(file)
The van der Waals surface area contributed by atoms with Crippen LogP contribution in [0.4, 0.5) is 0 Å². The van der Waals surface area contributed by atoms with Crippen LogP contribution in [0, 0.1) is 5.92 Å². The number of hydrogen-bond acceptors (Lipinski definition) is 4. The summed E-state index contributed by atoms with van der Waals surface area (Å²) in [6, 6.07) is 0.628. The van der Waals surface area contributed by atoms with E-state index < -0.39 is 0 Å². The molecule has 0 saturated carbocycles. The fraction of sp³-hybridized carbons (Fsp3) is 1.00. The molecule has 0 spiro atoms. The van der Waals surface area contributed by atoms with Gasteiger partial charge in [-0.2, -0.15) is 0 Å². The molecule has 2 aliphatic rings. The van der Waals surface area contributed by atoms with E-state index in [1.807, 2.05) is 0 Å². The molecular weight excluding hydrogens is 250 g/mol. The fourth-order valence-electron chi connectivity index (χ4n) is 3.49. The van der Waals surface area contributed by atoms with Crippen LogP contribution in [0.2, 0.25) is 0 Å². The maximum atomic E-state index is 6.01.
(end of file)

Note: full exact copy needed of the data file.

The van der Waals surface area contributed by atoms with Crippen LogP contribution in [0.4, 0.5) is 0 Å². The van der Waals surface area contributed by atoms with Crippen LogP contribution in [0, 0.1) is 5.92 Å². The number of hydrogen-bond acceptors (Lipinski definition) is 4. The summed E-state index contributed by atoms with van der Waals surface area (Å²) in [6, 6.07) is 0.628. The van der Waals surface area contributed by atoms with E-state index < -0.39 is 0 Å². The molecule has 0 saturated carbocycles. The fraction of sp³-hybridized carbons (Fsp3) is 1.00. The molecule has 0 spiro atoms. The van der Waals surface area contributed by atoms with Gasteiger partial charge in [-0.2, -0.15) is 0 Å². The molecule has 2 aliphatic rings. The van der Waals surface area contributed by atoms with E-state index in [1.807, 2.05) is 0 Å². The molecular weight excluding hydrogens is 250 g/mol. The fourth-order valence-electron chi connectivity index (χ4n) is 3.49. The van der Waals surface area contributed by atoms with Crippen LogP contribution in [0.2, 0.25) is 0 Å². The maximum atomic E-state index is 6.01.